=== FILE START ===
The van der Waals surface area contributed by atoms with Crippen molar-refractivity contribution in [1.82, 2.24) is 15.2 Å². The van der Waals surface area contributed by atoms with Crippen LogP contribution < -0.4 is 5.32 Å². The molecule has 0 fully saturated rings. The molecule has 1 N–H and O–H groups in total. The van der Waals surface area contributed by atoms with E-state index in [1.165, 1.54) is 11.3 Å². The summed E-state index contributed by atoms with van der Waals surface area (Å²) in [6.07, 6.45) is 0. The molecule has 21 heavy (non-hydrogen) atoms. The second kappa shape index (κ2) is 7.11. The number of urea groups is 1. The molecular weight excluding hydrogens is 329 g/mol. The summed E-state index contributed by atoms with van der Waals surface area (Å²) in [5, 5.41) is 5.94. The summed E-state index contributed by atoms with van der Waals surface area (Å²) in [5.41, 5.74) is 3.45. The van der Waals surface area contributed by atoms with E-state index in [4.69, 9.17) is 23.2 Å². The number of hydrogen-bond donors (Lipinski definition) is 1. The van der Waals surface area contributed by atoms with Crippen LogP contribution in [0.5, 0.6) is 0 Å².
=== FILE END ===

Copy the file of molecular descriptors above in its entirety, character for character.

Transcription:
The van der Waals surface area contributed by atoms with Crippen molar-refractivity contribution in [1.82, 2.24) is 15.2 Å². The van der Waals surface area contributed by atoms with Crippen LogP contribution < -0.4 is 5.32 Å². The molecule has 0 fully saturated rings. The molecule has 1 N–H and O–H groups in total. The van der Waals surface area contributed by atoms with E-state index in [1.165, 1.54) is 11.3 Å². The summed E-state index contributed by atoms with van der Waals surface area (Å²) in [6.07, 6.45) is 0. The molecule has 21 heavy (non-hydrogen) atoms. The second kappa shape index (κ2) is 7.11. The number of urea groups is 1. The molecular weight excluding hydrogens is 329 g/mol. The summed E-state index contributed by atoms with van der Waals surface area (Å²) in [5, 5.41) is 5.94. The summed E-state index contributed by atoms with van der Waals surface area (Å²) in [5.41, 5.74) is 3.45. The van der Waals surface area contributed by atoms with E-state index in [4.69, 9.17) is 23.2 Å². The number of hydrogen-bond donors (Lipinski definition) is 1. The van der Waals surface area contributed by atoms with Crippen LogP contribution in [0.5, 0.6) is 0 Å².